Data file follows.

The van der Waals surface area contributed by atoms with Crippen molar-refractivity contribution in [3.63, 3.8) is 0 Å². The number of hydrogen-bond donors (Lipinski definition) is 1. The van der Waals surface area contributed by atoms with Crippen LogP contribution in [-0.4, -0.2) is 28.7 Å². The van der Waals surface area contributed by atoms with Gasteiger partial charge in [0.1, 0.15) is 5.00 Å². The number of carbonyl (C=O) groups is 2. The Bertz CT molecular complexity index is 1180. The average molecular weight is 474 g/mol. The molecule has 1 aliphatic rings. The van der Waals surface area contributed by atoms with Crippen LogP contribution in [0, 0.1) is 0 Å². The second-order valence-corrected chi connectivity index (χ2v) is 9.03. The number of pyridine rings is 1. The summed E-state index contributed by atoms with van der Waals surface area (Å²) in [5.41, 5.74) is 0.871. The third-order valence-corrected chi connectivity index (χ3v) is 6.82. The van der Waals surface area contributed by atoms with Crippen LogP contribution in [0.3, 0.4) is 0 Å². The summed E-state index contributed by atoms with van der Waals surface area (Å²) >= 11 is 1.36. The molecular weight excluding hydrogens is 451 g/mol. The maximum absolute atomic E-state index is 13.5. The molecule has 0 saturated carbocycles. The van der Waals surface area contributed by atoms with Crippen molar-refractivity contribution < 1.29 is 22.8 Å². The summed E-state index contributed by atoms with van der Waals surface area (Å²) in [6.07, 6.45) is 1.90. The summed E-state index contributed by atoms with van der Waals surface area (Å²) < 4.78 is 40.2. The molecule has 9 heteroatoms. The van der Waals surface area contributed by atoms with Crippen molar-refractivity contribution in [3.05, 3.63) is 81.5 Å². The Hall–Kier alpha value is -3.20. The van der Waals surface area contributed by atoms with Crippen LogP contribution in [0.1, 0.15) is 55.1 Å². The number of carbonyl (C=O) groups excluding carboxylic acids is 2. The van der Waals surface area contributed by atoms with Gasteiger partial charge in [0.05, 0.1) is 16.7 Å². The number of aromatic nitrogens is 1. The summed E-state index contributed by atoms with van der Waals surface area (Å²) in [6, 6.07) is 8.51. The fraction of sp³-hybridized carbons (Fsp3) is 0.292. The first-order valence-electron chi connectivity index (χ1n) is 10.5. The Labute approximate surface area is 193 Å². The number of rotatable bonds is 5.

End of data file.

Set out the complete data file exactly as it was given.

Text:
The van der Waals surface area contributed by atoms with Crippen molar-refractivity contribution in [3.63, 3.8) is 0 Å². The number of hydrogen-bond donors (Lipinski definition) is 1. The van der Waals surface area contributed by atoms with Crippen LogP contribution in [-0.4, -0.2) is 28.7 Å². The van der Waals surface area contributed by atoms with Gasteiger partial charge in [0.1, 0.15) is 5.00 Å². The number of carbonyl (C=O) groups is 2. The Bertz CT molecular complexity index is 1180. The average molecular weight is 474 g/mol. The molecule has 1 aliphatic rings. The van der Waals surface area contributed by atoms with Crippen LogP contribution in [0, 0.1) is 0 Å². The second-order valence-corrected chi connectivity index (χ2v) is 9.03. The number of pyridine rings is 1. The summed E-state index contributed by atoms with van der Waals surface area (Å²) in [5.41, 5.74) is 0.871. The third-order valence-corrected chi connectivity index (χ3v) is 6.82. The van der Waals surface area contributed by atoms with Crippen LogP contribution in [0.3, 0.4) is 0 Å². The summed E-state index contributed by atoms with van der Waals surface area (Å²) >= 11 is 1.36. The molecular weight excluding hydrogens is 451 g/mol. The maximum absolute atomic E-state index is 13.5. The molecule has 0 saturated carbocycles. The van der Waals surface area contributed by atoms with Crippen molar-refractivity contribution < 1.29 is 22.8 Å². The summed E-state index contributed by atoms with van der Waals surface area (Å²) in [6.07, 6.45) is 1.90. The summed E-state index contributed by atoms with van der Waals surface area (Å²) < 4.78 is 40.2. The molecule has 9 heteroatoms. The van der Waals surface area contributed by atoms with Crippen molar-refractivity contribution in [3.05, 3.63) is 81.5 Å². The Hall–Kier alpha value is -3.20. The van der Waals surface area contributed by atoms with Crippen LogP contribution in [0.1, 0.15) is 55.1 Å². The number of carbonyl (C=O) groups excluding carboxylic acids is 2. The van der Waals surface area contributed by atoms with Gasteiger partial charge in [0.05, 0.1) is 16.7 Å². The number of aromatic nitrogens is 1. The summed E-state index contributed by atoms with van der Waals surface area (Å²) in [6, 6.07) is 8.51. The fraction of sp³-hybridized carbons (Fsp3) is 0.292. The first-order valence-electron chi connectivity index (χ1n) is 10.5. The Labute approximate surface area is 193 Å². The number of rotatable bonds is 5.